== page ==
Monday, November 29

The Long Tail of the Blogosphere

The "long tail" meme is alive and well on the web this week. It's scope and influence is still growing. You might say the original Wired articles made waves or turned on a great many light bulbs. A whole lot of people are suddenly "getting it" and a whole lot more are trying to apply it fruitfully (or not) to all sectors of business. What we have here is a little cluetrain manifesto stuff going on. You'll be sure to see more posts regarding this subject from me. That's for sure.

In his article "the long tail of the blogosphere" Steve Rubel, a PR strategist, talks about the need for marketers to embracing blogs and cites some examples of different sectors in the media that are already starting to do so. Below is his conclusion.

  1. Taken in all together, the result is that big media will increasingly adapt and embrace blogging in order to maintain their dominance. As a result, marketers too will need to adjust their strategies -- everything from where they elect to place their PR messages to where they allocate their media budgets. Here are several short-term ways the long tail is already causing the media to adapt:

  2. Publishers and advertisers are experimenting with unique custom blog sponsorships. The Art of Speed -- Nike's experiment with Gawker Media -- is one such collaboration.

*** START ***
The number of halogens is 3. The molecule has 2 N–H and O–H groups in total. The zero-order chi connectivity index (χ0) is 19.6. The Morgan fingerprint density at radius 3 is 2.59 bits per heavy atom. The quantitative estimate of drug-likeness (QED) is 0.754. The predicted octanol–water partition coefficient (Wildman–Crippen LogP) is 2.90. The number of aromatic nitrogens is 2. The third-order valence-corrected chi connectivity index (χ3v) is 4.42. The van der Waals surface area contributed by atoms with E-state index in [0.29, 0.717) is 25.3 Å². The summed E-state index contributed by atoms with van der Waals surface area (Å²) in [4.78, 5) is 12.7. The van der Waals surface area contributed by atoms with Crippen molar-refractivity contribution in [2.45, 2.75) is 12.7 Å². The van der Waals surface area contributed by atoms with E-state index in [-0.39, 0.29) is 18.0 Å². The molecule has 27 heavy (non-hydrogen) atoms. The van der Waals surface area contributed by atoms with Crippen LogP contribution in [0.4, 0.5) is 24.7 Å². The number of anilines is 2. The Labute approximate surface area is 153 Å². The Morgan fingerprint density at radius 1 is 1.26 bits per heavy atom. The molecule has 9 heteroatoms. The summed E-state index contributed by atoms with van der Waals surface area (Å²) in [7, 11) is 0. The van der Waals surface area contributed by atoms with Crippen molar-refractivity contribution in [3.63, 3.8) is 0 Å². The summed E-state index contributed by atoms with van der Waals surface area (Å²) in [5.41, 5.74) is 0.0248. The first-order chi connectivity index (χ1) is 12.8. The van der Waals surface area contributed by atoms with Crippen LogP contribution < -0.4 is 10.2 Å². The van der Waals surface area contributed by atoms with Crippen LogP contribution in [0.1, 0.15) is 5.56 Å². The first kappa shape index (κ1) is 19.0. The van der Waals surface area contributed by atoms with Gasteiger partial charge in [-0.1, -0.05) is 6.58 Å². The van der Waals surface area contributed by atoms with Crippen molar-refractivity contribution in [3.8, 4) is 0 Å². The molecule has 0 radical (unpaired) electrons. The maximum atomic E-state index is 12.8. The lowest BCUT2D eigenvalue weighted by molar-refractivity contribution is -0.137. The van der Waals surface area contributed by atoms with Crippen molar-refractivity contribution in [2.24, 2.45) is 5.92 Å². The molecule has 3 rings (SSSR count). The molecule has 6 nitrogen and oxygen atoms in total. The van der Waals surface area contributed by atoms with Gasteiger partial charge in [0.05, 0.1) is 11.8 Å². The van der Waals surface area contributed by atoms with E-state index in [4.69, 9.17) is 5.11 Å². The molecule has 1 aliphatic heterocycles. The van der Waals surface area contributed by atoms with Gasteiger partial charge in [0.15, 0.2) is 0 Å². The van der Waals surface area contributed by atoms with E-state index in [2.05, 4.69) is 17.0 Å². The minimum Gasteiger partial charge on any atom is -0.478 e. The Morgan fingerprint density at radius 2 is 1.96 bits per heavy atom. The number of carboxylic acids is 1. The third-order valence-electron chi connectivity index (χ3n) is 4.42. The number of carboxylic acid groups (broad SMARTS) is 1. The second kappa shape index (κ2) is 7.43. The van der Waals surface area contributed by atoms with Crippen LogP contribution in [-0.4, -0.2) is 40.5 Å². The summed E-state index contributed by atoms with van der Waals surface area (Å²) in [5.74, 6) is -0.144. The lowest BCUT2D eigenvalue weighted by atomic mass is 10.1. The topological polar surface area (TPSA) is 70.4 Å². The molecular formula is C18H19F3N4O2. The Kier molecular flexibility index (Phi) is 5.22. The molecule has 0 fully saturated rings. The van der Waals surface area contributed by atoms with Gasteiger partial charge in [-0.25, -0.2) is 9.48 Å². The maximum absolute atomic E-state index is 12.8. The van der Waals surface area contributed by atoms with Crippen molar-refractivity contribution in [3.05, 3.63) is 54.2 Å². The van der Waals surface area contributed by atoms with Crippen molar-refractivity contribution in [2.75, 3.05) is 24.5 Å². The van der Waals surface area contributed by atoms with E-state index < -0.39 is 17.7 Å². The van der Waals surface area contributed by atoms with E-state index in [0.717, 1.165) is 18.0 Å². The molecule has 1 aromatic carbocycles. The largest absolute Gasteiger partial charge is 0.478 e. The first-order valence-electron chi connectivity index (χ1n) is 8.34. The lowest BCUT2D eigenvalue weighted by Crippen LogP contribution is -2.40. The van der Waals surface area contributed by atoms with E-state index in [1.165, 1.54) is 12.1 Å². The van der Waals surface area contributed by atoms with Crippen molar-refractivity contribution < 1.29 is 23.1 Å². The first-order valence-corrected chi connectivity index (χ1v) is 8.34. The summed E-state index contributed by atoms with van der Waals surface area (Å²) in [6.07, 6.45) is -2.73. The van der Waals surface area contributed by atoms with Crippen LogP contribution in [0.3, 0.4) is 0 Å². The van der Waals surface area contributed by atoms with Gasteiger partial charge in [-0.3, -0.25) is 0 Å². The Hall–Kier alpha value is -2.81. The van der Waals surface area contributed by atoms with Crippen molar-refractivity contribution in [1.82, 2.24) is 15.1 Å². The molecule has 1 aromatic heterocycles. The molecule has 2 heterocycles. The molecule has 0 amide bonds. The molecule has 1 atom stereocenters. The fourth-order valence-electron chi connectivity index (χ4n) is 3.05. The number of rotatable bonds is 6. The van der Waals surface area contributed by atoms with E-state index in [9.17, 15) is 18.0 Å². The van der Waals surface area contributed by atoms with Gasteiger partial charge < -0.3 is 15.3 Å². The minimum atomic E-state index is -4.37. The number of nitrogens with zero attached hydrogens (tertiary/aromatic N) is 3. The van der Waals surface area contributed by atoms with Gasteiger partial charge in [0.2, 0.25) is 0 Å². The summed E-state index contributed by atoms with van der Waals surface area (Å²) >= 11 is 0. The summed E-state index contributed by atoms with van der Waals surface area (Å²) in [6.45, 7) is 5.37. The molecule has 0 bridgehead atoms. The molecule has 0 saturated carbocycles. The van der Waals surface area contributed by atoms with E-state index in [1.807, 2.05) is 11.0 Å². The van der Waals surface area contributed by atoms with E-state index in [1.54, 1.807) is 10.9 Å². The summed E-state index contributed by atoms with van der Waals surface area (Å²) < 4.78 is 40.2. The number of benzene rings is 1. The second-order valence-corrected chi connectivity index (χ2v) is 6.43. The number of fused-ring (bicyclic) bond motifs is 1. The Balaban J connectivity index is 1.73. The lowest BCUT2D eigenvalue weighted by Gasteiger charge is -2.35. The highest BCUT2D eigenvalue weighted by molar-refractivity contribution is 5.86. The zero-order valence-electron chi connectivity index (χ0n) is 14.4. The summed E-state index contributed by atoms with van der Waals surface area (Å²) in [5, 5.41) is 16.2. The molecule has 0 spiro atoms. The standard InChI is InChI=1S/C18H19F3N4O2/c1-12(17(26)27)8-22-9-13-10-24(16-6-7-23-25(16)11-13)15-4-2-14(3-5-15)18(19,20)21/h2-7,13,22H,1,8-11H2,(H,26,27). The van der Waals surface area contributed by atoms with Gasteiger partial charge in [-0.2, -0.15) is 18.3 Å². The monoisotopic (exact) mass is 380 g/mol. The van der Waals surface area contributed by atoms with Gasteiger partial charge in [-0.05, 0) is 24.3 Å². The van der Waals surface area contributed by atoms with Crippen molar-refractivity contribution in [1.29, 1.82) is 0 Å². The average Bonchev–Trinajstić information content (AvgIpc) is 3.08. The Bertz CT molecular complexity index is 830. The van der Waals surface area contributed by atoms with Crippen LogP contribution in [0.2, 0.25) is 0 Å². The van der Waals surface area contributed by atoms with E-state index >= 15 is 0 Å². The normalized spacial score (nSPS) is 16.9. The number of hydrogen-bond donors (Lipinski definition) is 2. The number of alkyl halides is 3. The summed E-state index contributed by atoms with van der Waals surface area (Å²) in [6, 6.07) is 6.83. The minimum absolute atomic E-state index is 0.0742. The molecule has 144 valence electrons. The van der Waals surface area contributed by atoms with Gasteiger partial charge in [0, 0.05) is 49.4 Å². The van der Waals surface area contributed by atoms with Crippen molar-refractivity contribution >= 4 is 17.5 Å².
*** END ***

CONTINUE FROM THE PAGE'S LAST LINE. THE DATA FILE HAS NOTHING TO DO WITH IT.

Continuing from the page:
3. Some media outlets are openly embracing bloggers -- either by buying them out entirely or by signing them to joint operating ventures that include revenue sharing. Mediabistro, for example, recently purchased CableNewser -- a popular TV industry blog, rather than launch its own competing effort.

  4. The media will turn themselves into blog-like online aggregators that link readers to all relevant content in their area of focus, whether it's a blog or a news site. CNET's News.context, for example, already takes this approach.
Media Web sites will morph into social sites, employing comments, trackbacks, RSS feeds and other blog-like structures in order to create community. CNET and Variety are already pioneers experimenting here.

If the media are buying into the long tail, then the marketers should follow, right? I sure hope so, because those who ignore it may be forced to catch the tiger by the tail rather than by the teeth.

The Long Tail of the Blogosphere

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